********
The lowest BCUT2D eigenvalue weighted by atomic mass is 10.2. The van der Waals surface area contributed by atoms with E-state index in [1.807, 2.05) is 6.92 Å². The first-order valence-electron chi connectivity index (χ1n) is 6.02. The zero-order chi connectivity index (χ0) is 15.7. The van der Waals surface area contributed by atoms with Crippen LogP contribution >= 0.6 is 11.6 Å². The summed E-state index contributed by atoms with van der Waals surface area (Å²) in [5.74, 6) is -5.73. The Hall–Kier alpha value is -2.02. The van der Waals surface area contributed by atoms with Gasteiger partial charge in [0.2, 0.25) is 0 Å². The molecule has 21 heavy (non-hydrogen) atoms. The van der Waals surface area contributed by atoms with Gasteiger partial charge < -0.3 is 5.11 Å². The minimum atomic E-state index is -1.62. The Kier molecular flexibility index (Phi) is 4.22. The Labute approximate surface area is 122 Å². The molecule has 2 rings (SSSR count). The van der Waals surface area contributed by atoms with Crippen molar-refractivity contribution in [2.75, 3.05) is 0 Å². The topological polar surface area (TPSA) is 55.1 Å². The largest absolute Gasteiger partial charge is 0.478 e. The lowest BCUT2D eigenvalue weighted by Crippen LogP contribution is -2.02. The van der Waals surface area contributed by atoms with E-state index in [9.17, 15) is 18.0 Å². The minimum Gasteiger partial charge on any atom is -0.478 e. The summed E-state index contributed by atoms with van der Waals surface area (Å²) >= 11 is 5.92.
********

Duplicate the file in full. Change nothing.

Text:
The lowest BCUT2D eigenvalue weighted by atomic mass is 10.2. The van der Waals surface area contributed by atoms with E-state index in [1.807, 2.05) is 6.92 Å². The first-order valence-electron chi connectivity index (χ1n) is 6.02. The zero-order chi connectivity index (χ0) is 15.7. The van der Waals surface area contributed by atoms with Crippen LogP contribution >= 0.6 is 11.6 Å². The summed E-state index contributed by atoms with van der Waals surface area (Å²) in [5.74, 6) is -5.73. The Hall–Kier alpha value is -2.02. The van der Waals surface area contributed by atoms with Gasteiger partial charge in [0.2, 0.25) is 0 Å². The molecule has 21 heavy (non-hydrogen) atoms. The van der Waals surface area contributed by atoms with Gasteiger partial charge < -0.3 is 5.11 Å². The minimum atomic E-state index is -1.62. The Kier molecular flexibility index (Phi) is 4.22. The Labute approximate surface area is 122 Å². The molecule has 2 rings (SSSR count). The van der Waals surface area contributed by atoms with Crippen molar-refractivity contribution in [2.75, 3.05) is 0 Å². The topological polar surface area (TPSA) is 55.1 Å². The largest absolute Gasteiger partial charge is 0.478 e. The lowest BCUT2D eigenvalue weighted by Crippen LogP contribution is -2.02. The van der Waals surface area contributed by atoms with E-state index in [9.17, 15) is 18.0 Å². The minimum Gasteiger partial charge on any atom is -0.478 e. The summed E-state index contributed by atoms with van der Waals surface area (Å²) >= 11 is 5.92.